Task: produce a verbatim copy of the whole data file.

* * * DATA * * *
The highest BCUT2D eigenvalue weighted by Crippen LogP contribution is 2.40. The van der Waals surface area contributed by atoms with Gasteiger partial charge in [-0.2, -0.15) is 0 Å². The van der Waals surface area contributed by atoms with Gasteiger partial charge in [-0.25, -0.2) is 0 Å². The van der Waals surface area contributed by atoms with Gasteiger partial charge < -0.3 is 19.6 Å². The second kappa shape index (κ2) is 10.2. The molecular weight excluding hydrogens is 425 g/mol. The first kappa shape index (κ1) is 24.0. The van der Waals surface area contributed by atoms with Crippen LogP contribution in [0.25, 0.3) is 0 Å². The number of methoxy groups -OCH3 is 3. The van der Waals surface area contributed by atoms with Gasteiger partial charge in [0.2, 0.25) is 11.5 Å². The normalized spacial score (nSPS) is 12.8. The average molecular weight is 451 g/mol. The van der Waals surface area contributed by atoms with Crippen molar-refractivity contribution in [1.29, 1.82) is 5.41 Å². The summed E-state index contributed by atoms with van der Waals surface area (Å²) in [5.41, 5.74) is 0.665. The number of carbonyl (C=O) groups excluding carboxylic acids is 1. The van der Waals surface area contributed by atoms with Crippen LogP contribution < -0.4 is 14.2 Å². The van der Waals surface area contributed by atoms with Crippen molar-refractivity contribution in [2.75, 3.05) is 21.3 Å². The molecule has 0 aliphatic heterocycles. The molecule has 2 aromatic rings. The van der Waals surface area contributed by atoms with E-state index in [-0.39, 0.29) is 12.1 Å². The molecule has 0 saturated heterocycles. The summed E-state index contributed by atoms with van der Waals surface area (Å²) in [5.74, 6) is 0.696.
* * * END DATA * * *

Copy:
The highest BCUT2D eigenvalue weighted by Crippen LogP contribution is 2.40. The van der Waals surface area contributed by atoms with Gasteiger partial charge in [-0.2, -0.15) is 0 Å². The van der Waals surface area contributed by atoms with Gasteiger partial charge in [-0.25, -0.2) is 0 Å². The van der Waals surface area contributed by atoms with Gasteiger partial charge < -0.3 is 19.6 Å². The second kappa shape index (κ2) is 10.2. The molecular weight excluding hydrogens is 425 g/mol. The first kappa shape index (κ1) is 24.0. The van der Waals surface area contributed by atoms with Crippen LogP contribution in [0.25, 0.3) is 0 Å². The number of methoxy groups -OCH3 is 3. The van der Waals surface area contributed by atoms with Gasteiger partial charge in [0.2, 0.25) is 11.5 Å². The normalized spacial score (nSPS) is 12.8. The average molecular weight is 451 g/mol. The van der Waals surface area contributed by atoms with Crippen molar-refractivity contribution in [1.29, 1.82) is 5.41 Å². The summed E-state index contributed by atoms with van der Waals surface area (Å²) in [5.41, 5.74) is 0.665. The number of carbonyl (C=O) groups excluding carboxylic acids is 1. The van der Waals surface area contributed by atoms with Crippen LogP contribution < -0.4 is 14.2 Å². The van der Waals surface area contributed by atoms with Crippen molar-refractivity contribution in [2.75, 3.05) is 21.3 Å². The molecule has 0 aliphatic heterocycles. The molecule has 2 aromatic rings. The van der Waals surface area contributed by atoms with E-state index in [-0.39, 0.29) is 12.1 Å². The molecule has 0 saturated heterocycles. The summed E-state index contributed by atoms with van der Waals surface area (Å²) in [5.74, 6) is 0.696.